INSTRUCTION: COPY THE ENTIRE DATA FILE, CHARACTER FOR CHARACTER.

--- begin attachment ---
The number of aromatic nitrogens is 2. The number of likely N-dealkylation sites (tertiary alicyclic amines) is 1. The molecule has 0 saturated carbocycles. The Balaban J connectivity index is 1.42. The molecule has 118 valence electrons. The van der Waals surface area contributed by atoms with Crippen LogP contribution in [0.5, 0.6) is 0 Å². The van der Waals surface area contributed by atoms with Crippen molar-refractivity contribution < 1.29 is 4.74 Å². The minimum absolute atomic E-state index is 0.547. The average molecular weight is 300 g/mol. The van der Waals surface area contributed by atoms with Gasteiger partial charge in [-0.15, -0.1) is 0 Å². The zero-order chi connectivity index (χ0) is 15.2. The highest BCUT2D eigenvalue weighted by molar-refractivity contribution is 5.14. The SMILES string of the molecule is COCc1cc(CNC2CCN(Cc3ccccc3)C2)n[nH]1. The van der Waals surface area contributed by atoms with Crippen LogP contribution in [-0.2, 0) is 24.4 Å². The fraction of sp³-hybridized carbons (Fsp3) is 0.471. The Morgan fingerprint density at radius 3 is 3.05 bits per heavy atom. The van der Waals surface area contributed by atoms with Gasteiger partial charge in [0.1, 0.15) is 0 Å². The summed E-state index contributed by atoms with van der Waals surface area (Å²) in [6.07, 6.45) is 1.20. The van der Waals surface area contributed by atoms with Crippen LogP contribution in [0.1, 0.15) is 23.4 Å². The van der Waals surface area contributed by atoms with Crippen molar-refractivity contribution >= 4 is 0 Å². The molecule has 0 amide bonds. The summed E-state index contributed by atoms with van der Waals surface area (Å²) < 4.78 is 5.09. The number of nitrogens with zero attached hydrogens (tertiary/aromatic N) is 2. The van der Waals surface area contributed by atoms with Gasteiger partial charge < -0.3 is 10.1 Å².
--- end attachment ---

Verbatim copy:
The number of aromatic nitrogens is 2. The number of likely N-dealkylation sites (tertiary alicyclic amines) is 1. The molecule has 0 saturated carbocycles. The Balaban J connectivity index is 1.42. The molecule has 118 valence electrons. The van der Waals surface area contributed by atoms with Crippen LogP contribution in [0.5, 0.6) is 0 Å². The van der Waals surface area contributed by atoms with Crippen molar-refractivity contribution < 1.29 is 4.74 Å². The minimum absolute atomic E-state index is 0.547. The average molecular weight is 300 g/mol. The van der Waals surface area contributed by atoms with Gasteiger partial charge in [-0.15, -0.1) is 0 Å². The zero-order chi connectivity index (χ0) is 15.2. The highest BCUT2D eigenvalue weighted by molar-refractivity contribution is 5.14. The SMILES string of the molecule is COCc1cc(CNC2CCN(Cc3ccccc3)C2)n[nH]1. The van der Waals surface area contributed by atoms with Crippen LogP contribution in [-0.2, 0) is 24.4 Å². The fraction of sp³-hybridized carbons (Fsp3) is 0.471. The Morgan fingerprint density at radius 3 is 3.05 bits per heavy atom. The van der Waals surface area contributed by atoms with Gasteiger partial charge in [0.1, 0.15) is 0 Å². The summed E-state index contributed by atoms with van der Waals surface area (Å²) in [6.07, 6.45) is 1.20. The van der Waals surface area contributed by atoms with Crippen LogP contribution in [0.1, 0.15) is 23.4 Å². The van der Waals surface area contributed by atoms with Crippen molar-refractivity contribution >= 4 is 0 Å². The molecule has 0 amide bonds. The summed E-state index contributed by atoms with van der Waals surface area (Å²) < 4.78 is 5.09. The number of nitrogens with zero attached hydrogens (tertiary/aromatic N) is 2. The van der Waals surface area contributed by atoms with Gasteiger partial charge < -0.3 is 10.1 Å².